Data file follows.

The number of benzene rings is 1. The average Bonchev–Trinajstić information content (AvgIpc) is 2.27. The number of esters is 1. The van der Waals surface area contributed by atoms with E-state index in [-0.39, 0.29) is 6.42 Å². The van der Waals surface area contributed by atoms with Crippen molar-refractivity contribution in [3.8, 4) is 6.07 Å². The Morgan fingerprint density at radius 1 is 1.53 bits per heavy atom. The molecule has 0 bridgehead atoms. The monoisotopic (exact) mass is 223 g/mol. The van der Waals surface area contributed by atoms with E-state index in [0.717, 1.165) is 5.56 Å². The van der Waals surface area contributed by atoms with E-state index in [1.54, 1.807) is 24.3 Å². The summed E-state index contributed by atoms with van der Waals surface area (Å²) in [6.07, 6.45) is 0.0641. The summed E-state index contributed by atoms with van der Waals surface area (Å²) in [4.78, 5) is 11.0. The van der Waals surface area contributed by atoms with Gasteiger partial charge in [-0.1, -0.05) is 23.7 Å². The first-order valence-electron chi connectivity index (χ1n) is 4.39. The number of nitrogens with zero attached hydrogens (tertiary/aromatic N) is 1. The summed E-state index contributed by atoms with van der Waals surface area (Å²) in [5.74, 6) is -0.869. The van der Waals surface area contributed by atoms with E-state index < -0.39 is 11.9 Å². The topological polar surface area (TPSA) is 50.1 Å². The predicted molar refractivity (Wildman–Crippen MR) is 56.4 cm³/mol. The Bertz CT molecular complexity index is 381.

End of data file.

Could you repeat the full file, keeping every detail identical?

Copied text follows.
The number of benzene rings is 1. The average Bonchev–Trinajstić information content (AvgIpc) is 2.27. The number of esters is 1. The van der Waals surface area contributed by atoms with E-state index in [-0.39, 0.29) is 6.42 Å². The van der Waals surface area contributed by atoms with Crippen molar-refractivity contribution in [3.8, 4) is 6.07 Å². The Morgan fingerprint density at radius 1 is 1.53 bits per heavy atom. The molecule has 0 bridgehead atoms. The monoisotopic (exact) mass is 223 g/mol. The van der Waals surface area contributed by atoms with E-state index in [0.717, 1.165) is 5.56 Å². The van der Waals surface area contributed by atoms with E-state index in [1.54, 1.807) is 24.3 Å². The summed E-state index contributed by atoms with van der Waals surface area (Å²) in [6.07, 6.45) is 0.0641. The summed E-state index contributed by atoms with van der Waals surface area (Å²) in [4.78, 5) is 11.0. The van der Waals surface area contributed by atoms with Gasteiger partial charge in [-0.1, -0.05) is 23.7 Å². The first-order valence-electron chi connectivity index (χ1n) is 4.39. The number of nitrogens with zero attached hydrogens (tertiary/aromatic N) is 1. The summed E-state index contributed by atoms with van der Waals surface area (Å²) in [5.74, 6) is -0.869. The van der Waals surface area contributed by atoms with E-state index < -0.39 is 11.9 Å². The topological polar surface area (TPSA) is 50.1 Å². The predicted molar refractivity (Wildman–Crippen MR) is 56.4 cm³/mol. The Bertz CT molecular complexity index is 381.